Category Archives: Certificates of Approval

Should Dominion Get a 2-Year Extension? NO!

The certificate issued on October 13, 2017 by the Federal Energy Regulatory Commission (FERC) granting Dominion authority to build the Atlantic Coast Pipeline (ACP) expires on October 13, 2020. Under that certificate, NO construction is allowable after that date.

Dominion, of course, has only a few miles of the ACP actually built and in the ground, so they have asked FERC for a two-year extension. If FERC denies the extension, the ACP is dead, as it should be.

On June 17, 2020, FERC published a Notice of Request for Extension of Time, noting Dominion’s request, and establishing a 15-day intervention and comment period deadline, and saying, “Any person wishing to comment on Atlantic’s and DETI’s request for an extension of time may do so.” This means you must submit comments before 5:00 pm Eastern Time on July 2, 2020.

In their Notice, FERC says, “The Commission strongly encourages electronic filings of comments, protests and interventions in lieu of paper using the “eFiling” link at Persons unable to file electronically should submit an original and three copies of the protest or intervention to the Federal Energy regulatory Commission, 888 First Street, NE, Washington, DC 20426.”

Submit your comments to FERC asking them to DENY Dominion’s request for an extension!  Cite the ACP docket number in your comments, CP15-554.

Some talking points  (and see also the Friends of Nelson slide show below on 10 Reasons to Oppose the ACP):

  • The delays that Dominion cites as causing them to require more time are self-inflicted and result from their own failures to do due diligence in collecting valid data during the permitting process and responding in a reasonable, responsible fashion to environmental and other concerns that opponents to the Pipeline have raised in a timely fashion. These failures have, in several cases, led the courts to label their efforts as arbitrary and capricious. If Dominion had, from the get-go, done a credible job of route selection, and thorough data-collection surveys, as well as following these up with sound analysis, and responding promptly and reasonably to legitimate environmental and other concerns that were raised, they would not now find it necessary to beg for more time.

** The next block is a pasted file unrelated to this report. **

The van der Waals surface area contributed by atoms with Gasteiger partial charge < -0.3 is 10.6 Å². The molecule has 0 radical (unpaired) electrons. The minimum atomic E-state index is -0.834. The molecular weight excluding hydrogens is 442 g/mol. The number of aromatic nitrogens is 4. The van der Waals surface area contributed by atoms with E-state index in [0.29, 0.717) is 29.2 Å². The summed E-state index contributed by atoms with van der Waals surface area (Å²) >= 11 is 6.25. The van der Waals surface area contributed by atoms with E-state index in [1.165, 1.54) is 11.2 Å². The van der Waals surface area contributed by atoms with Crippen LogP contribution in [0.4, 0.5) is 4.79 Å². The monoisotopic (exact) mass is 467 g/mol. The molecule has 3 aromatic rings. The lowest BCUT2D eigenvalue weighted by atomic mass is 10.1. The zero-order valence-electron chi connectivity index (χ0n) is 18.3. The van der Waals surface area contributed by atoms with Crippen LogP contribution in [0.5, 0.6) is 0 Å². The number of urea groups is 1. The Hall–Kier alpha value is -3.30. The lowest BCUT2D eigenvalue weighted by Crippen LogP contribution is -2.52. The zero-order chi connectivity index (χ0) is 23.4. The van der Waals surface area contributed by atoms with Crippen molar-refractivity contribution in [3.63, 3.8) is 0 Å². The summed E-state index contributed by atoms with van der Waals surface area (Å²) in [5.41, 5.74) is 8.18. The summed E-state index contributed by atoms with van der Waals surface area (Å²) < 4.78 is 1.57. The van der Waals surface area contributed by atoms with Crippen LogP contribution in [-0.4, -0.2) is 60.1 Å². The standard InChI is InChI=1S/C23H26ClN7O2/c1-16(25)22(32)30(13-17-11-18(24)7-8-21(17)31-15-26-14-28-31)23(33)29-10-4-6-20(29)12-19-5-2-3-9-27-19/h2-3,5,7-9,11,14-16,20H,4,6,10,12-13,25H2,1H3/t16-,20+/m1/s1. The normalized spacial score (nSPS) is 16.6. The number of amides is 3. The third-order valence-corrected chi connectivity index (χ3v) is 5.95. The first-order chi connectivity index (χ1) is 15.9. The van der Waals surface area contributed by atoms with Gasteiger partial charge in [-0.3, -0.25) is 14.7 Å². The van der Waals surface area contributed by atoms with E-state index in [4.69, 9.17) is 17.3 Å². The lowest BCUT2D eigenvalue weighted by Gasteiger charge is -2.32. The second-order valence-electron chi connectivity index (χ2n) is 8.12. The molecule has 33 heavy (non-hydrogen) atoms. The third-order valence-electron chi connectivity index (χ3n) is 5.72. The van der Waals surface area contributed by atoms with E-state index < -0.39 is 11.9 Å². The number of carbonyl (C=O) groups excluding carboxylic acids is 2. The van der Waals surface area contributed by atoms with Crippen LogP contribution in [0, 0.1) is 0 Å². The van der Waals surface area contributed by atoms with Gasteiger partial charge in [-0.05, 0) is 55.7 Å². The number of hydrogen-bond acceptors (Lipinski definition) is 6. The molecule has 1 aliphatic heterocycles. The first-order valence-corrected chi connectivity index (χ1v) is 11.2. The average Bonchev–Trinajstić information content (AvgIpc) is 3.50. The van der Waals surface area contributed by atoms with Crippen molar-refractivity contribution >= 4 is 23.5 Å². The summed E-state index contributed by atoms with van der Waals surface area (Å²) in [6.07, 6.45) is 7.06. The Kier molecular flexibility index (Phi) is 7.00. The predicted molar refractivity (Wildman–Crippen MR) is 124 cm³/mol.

• FERC has recently committed itself to changing its policies with the goal of making them more fair and equitable to landowners. There is no justifiable and consistent reason to continue to hold landowners in ongoing limbo over the fate of their property.
  • Increased understanding of the impact of climate change, both globally and locally, has made it clear that we are called upon to respond without further delay by weaning ourselves away from the use of all fossil fuels, and especially those that contribute to the release of methane, a greenhouse gas many times more potent than C02, into the environment.
  • Costs associated with the project have ballooned over the intervening period by several billion dollars. The longer this is allowed to continue, the more ratepayers will have to fight to avoid being charged to cover these exorbitant, wasteful project expenses.